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  • Writer's pictureKevin A Codd

Epiphany

Updated: Jan 7, 2022

For many North Americans, the final great feast of the Christmas season, Epiphany, (best known as the day the Three Magi came calling in Bethlehem), tends to get lost in the post-Christmas and post-New Year's festal dénouement. For most of the Christian world, the feast is celebrated today on January 6th, but for those of us in North America, it is usually celebrated on the closest Sunday to the 6th, an accommodation to most of us who just aren't going to get ourselves to church yet again on an otherwise ordinary (for us!) weekday in early January.

Here in Ecuador, the feast was celebrated today, Thursday, January 6th. Churches were open, Nativity scenes had the Magi and their camels added to the mix of sheep, shepherds, and Holy Family, and Matthew's story of the Three Magi, Herod, and little Jesus was proclaimed from their church ambos for all to hear yet again. Some homilies delivered were probably great; others perhaps not so much. (My own homily for the occasion, probably somewhere in the middle on the quality scale, can be found here: Epiphany.)

The story of those Three Wise Guys as told in Matthew's Gospel, (Matthew 2), is an immensely important one for the many lessons it teaches about just who this babe in swaddling clothes actually is. It is also important for what it telegraphs about just who he will be and how he will get there once he grows up. Perhaps the most important "lesson" in the story is that this little baby Jesus in Bethlehem is the true king of the Jews...not that wicked, mean, and murderous Herod just up the road in his grand Jerusalem palace. Matthew wants the contrast between these two "kings" to be black and white: one, though powerful and mighty, is an imposter; the other, weak, fragile, and poor as poor can be, is the true king. The Magi from the East get it and leave their royal gifts in Bethlehem, bypassing that snarling, sneaky, miserable excuse of a king in Jerusalem. What their story telegraphs ahead is found particularly in the gifts they leave behind: gold, frankincense, and myrrh. We all know what gold is and that it is a particularly "kingly" gift. It reminds us that this Jesus is the true King of the Jews, not rotten old Herod, who got nothing from the Magi by way of gifts! That title, "King of the Jews" comes back into the story in a haunting way as Jesus is taunted and mocked and violently pilloried later in Matthew's gospel: "Hail, King of the Jews!" the soldiers say as they spit on him and strike him with reeds (Matthew 27:27-31, and again in verse 42). The title of "King of the Jews" now becomes a bitter one, but no less true than in the earlier, gilded story from the manger in Bethlehem as evidenced by the unambiguous sign placed atop the cross: "This is Jesus, the King of the Jews" (Matthew 27:37).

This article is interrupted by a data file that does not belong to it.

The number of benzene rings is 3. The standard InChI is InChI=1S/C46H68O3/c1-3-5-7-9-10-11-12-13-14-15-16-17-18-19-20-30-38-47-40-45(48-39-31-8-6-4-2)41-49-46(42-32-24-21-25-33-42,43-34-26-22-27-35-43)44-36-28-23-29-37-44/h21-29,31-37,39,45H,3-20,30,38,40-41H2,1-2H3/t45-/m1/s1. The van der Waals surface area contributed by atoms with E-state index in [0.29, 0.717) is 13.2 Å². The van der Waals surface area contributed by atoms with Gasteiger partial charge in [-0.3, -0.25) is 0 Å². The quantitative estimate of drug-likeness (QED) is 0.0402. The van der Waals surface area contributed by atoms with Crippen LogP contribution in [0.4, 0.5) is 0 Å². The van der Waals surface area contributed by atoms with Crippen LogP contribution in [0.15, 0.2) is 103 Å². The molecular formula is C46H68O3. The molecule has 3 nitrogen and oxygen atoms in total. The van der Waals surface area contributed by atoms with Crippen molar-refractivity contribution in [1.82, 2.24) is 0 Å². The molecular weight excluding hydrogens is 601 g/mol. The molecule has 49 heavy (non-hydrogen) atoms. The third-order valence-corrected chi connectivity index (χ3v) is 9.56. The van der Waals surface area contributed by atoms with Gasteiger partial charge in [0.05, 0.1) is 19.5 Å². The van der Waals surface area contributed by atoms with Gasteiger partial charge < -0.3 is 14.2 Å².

Traditionally, the frankincense, aromatic pitch closely associated with the prayer of the Temple and not so different from what we use in the liturgy even today, was seen as a proclamation of Jesus' divinity. Myrrh, an oil used for embalming dead bodies, is a prognostication of this child's horrific death. It is very much a contradictory sign of his kingship and divinity because death, particularly death on a cross, unjust and ungodly, seems to be the very antithesis of the divinity attributed to Jesus in the Gospel from beginning to end. But it is precisely in the suffering and death of Jesus, his dead body anointed with myrrh, that his "godness" is made manifest. By pouring himself out and letting go of life, he lives. In my mind, the myrrh is the most important of the three gifts given to baby Jesus, for it prepares us who listen to the story anew to see Jesus' way through opposition, weakness, persecution and most of all, a grimy, unholy and shameful death as the new way of God in saving his people and his outsiders (represented by the non-Jewish magi from the East). Jesus' divinity made evident in his fragile humanity and in his eventual death, is made manifest to anyone willing to see, even strangers from the orient, (but not Herod right next door in Jerusalem!).

This "making manifest" is the very meaning of the word, "Epiphany". So there you have it. A final, great Christmas story and a final great Christmas feast that should not be lost from view of both insiders and outsiders.

I write about all this because I didn't really preach about it last Sunday when we celebrated the feast here in Cuenca among our North American community; I focused on the Star instead, the one that the Magi followed to Bethlehem, but came to pretty much the same point: God's Spirit beckons the most unlikely people in the most unlikely ways to see, know, believe...including us, here and now.

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